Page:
The reports of Greece’s return to life may be greatly exaggerated.
Despite the impending release of a long-delayed 8.3 billion euro installment from international lenders and a primary surplus of as much as 2.5 billion euros, Greece may yet need a third bailout, German Finance Minister Wolfgang Schaeuble says.
Prime Minister Antonis Samaras, the New Democracy Conservative leader, said a recovery is looming and that Greece will return to the markets, even floating a small test bond imminently to test the reaction of investors.
In an interview with Kathimerini, Schaeuble – whose country is putting up the lion’s share of 240 billion euros ($330.7 billion) in two rescue packages from the Troika of the European Union-International Monetary Fund-European Central Bank (EU-IMF-ECB) to save Greece – ruled out any chance of a so-called “haircut,” but said a debt restructuring may also be necessary.
The government wants to revise the terms of the loans and get debt relief, the same tactic a previous government used to stiff private investors and diaspora bondholders with 74 percent losses.
“I despise the term ‘haircut.’ And I repeat: It was a unique case. That is what the heads of states and governments decided,” he said. But he said he agreed with it at the time. “The 53 percent writedown on privately held Greek debt was right for the time when it was decided.” The level became greater when extended over 30 years.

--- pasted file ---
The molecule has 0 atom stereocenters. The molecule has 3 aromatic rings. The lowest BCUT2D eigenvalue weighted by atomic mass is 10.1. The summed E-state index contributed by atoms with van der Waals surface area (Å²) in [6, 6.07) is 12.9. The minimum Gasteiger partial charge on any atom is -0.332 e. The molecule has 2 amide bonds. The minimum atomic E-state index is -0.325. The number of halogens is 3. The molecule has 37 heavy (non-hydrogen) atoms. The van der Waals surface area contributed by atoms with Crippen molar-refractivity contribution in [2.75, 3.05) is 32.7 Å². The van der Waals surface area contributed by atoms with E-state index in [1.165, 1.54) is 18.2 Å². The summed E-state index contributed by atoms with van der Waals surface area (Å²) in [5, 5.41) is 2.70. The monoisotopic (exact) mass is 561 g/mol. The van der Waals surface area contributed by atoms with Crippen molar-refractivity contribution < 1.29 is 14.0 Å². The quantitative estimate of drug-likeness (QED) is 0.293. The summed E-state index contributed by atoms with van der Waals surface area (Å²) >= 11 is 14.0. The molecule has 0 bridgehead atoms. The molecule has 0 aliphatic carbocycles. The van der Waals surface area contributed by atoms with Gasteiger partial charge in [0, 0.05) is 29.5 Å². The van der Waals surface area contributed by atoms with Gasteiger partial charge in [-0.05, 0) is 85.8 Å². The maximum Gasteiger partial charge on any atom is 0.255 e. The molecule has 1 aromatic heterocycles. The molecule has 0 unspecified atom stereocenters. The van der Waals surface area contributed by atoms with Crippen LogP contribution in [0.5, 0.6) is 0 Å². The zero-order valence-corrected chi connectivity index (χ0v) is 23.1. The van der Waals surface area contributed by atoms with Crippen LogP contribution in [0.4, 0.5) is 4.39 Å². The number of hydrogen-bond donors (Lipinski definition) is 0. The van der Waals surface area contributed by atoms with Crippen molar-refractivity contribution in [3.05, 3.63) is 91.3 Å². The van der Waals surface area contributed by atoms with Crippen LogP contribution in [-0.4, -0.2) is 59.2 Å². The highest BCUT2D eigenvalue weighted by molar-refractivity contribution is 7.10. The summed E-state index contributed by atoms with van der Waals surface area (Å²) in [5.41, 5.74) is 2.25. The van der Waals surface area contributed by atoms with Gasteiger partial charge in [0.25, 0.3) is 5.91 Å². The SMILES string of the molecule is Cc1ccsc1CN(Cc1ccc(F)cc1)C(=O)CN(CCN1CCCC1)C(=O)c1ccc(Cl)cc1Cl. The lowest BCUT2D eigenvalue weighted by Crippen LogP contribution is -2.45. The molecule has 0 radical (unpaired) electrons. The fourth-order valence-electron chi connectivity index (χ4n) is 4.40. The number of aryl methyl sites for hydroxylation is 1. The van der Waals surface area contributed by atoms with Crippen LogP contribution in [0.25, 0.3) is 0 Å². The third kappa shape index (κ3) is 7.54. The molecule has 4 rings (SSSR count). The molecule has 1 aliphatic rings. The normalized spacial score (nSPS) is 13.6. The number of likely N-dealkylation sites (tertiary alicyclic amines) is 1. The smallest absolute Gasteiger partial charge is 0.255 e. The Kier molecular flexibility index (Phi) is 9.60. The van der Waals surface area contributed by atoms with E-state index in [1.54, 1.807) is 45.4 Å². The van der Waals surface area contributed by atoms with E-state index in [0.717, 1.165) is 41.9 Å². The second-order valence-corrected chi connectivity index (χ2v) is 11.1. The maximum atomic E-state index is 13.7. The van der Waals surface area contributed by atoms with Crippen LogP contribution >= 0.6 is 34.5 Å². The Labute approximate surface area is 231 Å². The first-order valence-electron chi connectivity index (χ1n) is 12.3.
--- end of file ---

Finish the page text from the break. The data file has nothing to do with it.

Instead, said Schaeuble, Germany is ready to go along with another “much smaller” sort of bridge loan to help Greece deal with funding gaps as most of the bailout money runs out this year.
In the interview, he also essentially dismissed the major opposition party Coalition of the Radical Left (SYRIZA) which said it if comes to power it would seek to revise the terms of the bailouts that came with harsh austerity measures or renege on the loans outright.
Germany has insisted on big pay cuts, tax hikes, slashed pensions and worker firings in return for the loans, from which it has profited handsomely. The measures have created record unemployment and deep poverty but Germany hasn’t backed off from keeping its foot on Greece’s neck and pushing for more reforms.
Schaeuble said: “Anyone who wants to stay in the Eurozone must follow the rules.” He also rejected any notion Germany would pay reparations for World War II even though the Greek government is preparing a case for it.
“The German President (Joachim Gauck) was here recently and he apologized on behalf of Germany and said that maybe we Germans have not understood how much Greece suffered at the hands of Germany during the Second World War. But the material reparations have already been settled through international treaties,” he said.
He also said Greece should get its act together instead of lamenting what has happened, and look to ways it can recover and grow instead of wringing its hands over austerity.
“Greece, for example, could produce solar energy at a more competitive price than Germany, on the condition that the relevant networks are built. Greece could become a strong communications hub,” he said.
He added that, “Shipping is an area where the Greeks have invariably done well. Tourism is growing again, but here too things could be much better.” He noted: “Many Germans came to Greece last year.”